Seven different myeloma cell lines (RPMI 8226, KMS-12BM, OPM-1, OPM-2, INA-6, U226, and H929) were cultured in RPMI 1640 supplemented with 10% FBS for 3 days in the presence or absence of IL-17. Proliferation was assessed by 3h-thymidine incorporation over 6 hours. Colony forming assay was performed using MethoCult agar media (StemCell Technologies) in the presence or absence of IL-17 for 3 weeks. Primary MM cells were purified from bone marrow mononuclear cells by positive selection with CD138 micro-beads (Miltenyi Biotec), according to the manufacturer's instructions. BMMCs were isolated using Ficoll-Hypaque density gradient sedimentation from BM aspirates from MM patients after informed consent and IRB (Dana-Farber Cancer Institute) approval. BMMCs were cultured in RPMI 1640 supplemented with 20% FBS (4-8 weeks) to establish bone marrow stromal cells. MM cell lines were cultured in RPMI 1640 supplemented with 10% FBS. After overnight culturing of BMMCs, MM cell lines were cocultured in the presence or absence of IL-17. These experiments were also performed with or without anti–IL-17 receptor antibody.

Adhesion assay

Cell adhesion assay was done as previously described.37  In brief, serum-starved MM cells (5 × 106/mL) were labeled with calcein (Molecular Probes) for 30 minutes at 37°C, washed, and resuspended in culture medium. Cells were added to bone marrow stromal cell (BMSC)–coated 96-well plates, treated with or without IL-17, and incubated at 37°C for 4 hours. Unbound cells were removed by 4 washes with RPMI 1640 complete medium. The absorbance of each well was measured using 492/520 nm filter set with a fluorescence plate reader (Wallac VICTOR2; Perkin-Elmer).

Myeloma murine xenograft model

Six- to 8-week-old male CB-17 severe combined immunodeficient (SCID) mice (Taconic) were housed and monitored in the VA Boston Healthcare System Animal Research Facility. All experimental procedures and protocols had been approved by the Institutional Animal Care and Use Committee. Five million OPM-1 MM cells treated with or without IL-17 (R&D Systems) at 100 ng/mL concentration were injected subcutaneously into SCID mice and tumor volumes were measured at 3 weeks as described previously.38 

Cytokine measurements using ELISA

Serum samples were collected from blood and bone marrow after informed consent approved by the IRB from Dana-Farber Cancer Institute and stored at −80°C until used. TH17-associated cytokines were measured using multiplex luminex assay (Luminex Corp) for IL-17 and standard enzyme-linked immunosorbent assay (ELISA) kits for IL-22 (R&D Systems) and IL-21 and IL-23 (eBiosciences). Supernatants collected after TH17 polarization were analyzed using Quansys multiplex ELISA assay. Measurements for IFN-γ were performed using standard commercial ELISA kits (R&D Systems).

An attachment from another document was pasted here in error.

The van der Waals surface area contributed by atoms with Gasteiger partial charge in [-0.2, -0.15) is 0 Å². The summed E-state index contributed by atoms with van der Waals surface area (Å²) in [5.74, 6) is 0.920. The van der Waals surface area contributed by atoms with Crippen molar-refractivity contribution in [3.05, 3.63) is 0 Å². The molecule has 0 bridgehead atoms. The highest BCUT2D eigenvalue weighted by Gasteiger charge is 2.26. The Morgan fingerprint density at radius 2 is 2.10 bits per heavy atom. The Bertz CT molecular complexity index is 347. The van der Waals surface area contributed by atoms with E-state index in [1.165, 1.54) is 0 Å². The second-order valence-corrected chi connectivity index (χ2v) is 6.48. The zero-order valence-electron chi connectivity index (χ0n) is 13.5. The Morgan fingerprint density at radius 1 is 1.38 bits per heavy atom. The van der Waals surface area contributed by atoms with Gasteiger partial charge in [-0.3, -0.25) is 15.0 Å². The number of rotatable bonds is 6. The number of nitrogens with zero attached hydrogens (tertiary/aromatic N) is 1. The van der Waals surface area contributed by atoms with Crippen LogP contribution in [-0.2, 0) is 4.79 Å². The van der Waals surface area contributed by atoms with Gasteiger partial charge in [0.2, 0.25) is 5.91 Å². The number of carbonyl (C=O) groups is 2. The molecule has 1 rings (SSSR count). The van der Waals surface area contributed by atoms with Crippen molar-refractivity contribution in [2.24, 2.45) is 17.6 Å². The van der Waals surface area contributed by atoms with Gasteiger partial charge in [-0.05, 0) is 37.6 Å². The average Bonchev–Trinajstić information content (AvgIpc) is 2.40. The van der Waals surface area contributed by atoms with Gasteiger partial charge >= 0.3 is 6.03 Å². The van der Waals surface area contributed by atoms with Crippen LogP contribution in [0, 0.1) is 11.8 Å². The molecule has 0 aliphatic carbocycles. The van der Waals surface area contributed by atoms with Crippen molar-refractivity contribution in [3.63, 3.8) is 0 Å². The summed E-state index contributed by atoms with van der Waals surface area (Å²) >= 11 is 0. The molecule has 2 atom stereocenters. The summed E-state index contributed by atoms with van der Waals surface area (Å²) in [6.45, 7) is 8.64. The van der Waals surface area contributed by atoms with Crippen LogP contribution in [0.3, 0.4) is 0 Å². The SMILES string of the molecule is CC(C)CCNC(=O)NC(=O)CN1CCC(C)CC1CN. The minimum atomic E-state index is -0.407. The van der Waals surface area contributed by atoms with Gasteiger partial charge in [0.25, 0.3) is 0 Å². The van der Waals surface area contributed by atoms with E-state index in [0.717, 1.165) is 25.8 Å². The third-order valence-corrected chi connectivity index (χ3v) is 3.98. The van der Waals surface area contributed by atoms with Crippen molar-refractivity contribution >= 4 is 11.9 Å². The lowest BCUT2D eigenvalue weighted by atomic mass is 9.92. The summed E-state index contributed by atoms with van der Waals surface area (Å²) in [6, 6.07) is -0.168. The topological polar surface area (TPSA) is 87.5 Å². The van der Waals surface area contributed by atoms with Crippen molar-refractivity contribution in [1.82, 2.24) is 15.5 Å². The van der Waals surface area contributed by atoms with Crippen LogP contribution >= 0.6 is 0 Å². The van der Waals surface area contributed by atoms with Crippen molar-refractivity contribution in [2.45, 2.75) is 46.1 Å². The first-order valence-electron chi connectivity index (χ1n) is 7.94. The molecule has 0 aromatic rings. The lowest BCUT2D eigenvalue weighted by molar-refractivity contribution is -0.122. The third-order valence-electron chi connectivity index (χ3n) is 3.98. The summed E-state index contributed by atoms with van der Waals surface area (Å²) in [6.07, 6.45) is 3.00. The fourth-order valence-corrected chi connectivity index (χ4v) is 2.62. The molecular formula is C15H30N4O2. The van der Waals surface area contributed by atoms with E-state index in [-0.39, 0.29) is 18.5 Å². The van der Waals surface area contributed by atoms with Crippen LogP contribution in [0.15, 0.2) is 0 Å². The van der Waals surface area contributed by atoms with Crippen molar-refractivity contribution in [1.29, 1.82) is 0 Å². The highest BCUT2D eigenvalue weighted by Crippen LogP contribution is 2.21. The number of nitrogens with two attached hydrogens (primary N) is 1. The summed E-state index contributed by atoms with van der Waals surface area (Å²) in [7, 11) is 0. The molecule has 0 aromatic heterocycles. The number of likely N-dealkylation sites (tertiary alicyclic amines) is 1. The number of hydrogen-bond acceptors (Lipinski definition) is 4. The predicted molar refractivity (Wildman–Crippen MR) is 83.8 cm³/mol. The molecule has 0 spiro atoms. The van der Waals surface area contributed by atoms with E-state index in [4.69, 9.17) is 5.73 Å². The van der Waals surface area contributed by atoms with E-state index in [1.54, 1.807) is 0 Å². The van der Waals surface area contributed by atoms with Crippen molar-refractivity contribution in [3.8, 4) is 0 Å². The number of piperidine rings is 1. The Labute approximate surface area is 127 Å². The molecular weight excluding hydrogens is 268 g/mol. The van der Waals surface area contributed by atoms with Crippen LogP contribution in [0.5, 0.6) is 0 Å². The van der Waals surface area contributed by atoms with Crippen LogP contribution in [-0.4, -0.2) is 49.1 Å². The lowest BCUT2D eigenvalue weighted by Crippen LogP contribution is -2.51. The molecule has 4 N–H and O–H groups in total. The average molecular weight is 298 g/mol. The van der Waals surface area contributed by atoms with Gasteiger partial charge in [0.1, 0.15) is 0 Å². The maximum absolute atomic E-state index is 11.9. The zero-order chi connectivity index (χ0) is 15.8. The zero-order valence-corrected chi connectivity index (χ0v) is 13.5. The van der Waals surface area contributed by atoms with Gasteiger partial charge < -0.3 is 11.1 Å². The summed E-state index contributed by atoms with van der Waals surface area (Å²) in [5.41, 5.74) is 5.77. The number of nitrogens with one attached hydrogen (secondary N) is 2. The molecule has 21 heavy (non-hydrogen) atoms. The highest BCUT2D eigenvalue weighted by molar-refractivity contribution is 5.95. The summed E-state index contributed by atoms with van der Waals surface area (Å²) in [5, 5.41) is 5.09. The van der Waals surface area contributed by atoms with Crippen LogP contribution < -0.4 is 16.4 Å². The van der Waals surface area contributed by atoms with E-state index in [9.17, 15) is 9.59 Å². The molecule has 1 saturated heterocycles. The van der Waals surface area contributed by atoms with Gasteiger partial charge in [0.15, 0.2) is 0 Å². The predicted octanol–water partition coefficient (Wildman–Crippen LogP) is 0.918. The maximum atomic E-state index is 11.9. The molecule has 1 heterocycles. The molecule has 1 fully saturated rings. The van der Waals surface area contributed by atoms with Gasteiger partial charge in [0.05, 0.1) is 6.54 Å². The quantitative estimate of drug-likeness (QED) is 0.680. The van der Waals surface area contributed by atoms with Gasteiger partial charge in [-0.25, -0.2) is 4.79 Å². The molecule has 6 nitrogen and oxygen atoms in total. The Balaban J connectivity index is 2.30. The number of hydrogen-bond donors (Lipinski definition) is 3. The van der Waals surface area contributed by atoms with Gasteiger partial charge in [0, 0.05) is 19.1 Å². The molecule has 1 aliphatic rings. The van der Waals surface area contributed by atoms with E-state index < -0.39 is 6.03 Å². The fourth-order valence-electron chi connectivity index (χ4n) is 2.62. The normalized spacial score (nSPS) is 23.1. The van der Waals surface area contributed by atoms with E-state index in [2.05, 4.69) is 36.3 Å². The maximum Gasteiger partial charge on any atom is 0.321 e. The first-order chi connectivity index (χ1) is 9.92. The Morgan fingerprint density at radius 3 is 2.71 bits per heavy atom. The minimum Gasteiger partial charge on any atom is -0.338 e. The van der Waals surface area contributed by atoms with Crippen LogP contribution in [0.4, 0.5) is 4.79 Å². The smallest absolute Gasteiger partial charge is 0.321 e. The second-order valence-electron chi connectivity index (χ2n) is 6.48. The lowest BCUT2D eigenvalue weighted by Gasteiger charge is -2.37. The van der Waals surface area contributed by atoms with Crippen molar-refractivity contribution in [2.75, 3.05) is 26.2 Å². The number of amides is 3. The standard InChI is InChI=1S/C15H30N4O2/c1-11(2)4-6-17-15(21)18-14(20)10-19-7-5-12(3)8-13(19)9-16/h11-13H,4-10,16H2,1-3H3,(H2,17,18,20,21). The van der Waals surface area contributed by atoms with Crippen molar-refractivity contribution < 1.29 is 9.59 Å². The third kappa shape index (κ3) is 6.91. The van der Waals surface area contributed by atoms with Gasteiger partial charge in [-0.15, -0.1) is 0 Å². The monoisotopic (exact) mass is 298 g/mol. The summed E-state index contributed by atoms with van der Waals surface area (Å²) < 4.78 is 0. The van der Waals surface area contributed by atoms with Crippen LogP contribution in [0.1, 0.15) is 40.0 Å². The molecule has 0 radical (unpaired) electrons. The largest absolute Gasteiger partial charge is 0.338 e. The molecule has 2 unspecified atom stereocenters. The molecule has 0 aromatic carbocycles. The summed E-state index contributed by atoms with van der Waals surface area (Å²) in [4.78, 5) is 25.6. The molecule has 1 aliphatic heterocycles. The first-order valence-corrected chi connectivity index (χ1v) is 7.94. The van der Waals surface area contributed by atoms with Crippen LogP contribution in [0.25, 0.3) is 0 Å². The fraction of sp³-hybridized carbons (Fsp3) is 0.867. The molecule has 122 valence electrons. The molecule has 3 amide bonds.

Western blotting

Myeloma cell lines were grown in RPMI-1640 supplemented with 10% FCS (FBS; Sigma Chemical), 2μM l-glutamine, 100 U/mL penicillin, and 100 μg/mL streptomycin (GIBCO). Cells were pelleted at 500g for 5 minutes at 4°C, washed with ice-cold phosphate-buffered saline twice, and resuspended in 50 μl CelLytic M (Sigma-Aldrich) supplemented with complete mini ethylenediaminetetraacetic acid-free protease inhibitor cocktail (Roche Diagnostics) and 25mM N-Ethylmaleimide (Sigma-Aldrich). Cells were pipetted up and down thrice, rotated for 15 minutes at 4°C, centrifuged at 12 000g for 15 minutes and supernatant was then removed and used as total cell lysate.

Samples were separated by electrophoresis on Supersep Ace 5%-20% gradient gels (Wako). Gels were transferred to nitrocellulose membranes (Invitrogen), blocked with 5% carnation nonfat dry milk (Nestle) in tri-buffered saline supplemented with 0.5% Tween 20 (Sigma-Aldrich) for 1 hour and then incubated with anti–IL-17 receptor antibody used at final concentration of 1:1000 and anti-glyceraldehydes 3-phosphate dehydrogenase antibody used at final concentration of 1:5000, (Santa Cruz Biotechnology) for overnight at 4°C. Secondary antibodies were goat anti–rabbit IgG-horseradish peroxidase and goat anti–mouse IgG-horseradish peroxidase (Santa Cruz Biotechnology) were used at a final concentration of 1:2000 for 1 hour at room temperature. Immunoblots were developed using the enhanced chemiluminescence (ECL) reagent system from GE Healthcare Bio-Sciences and Kodak BioMax MR Film.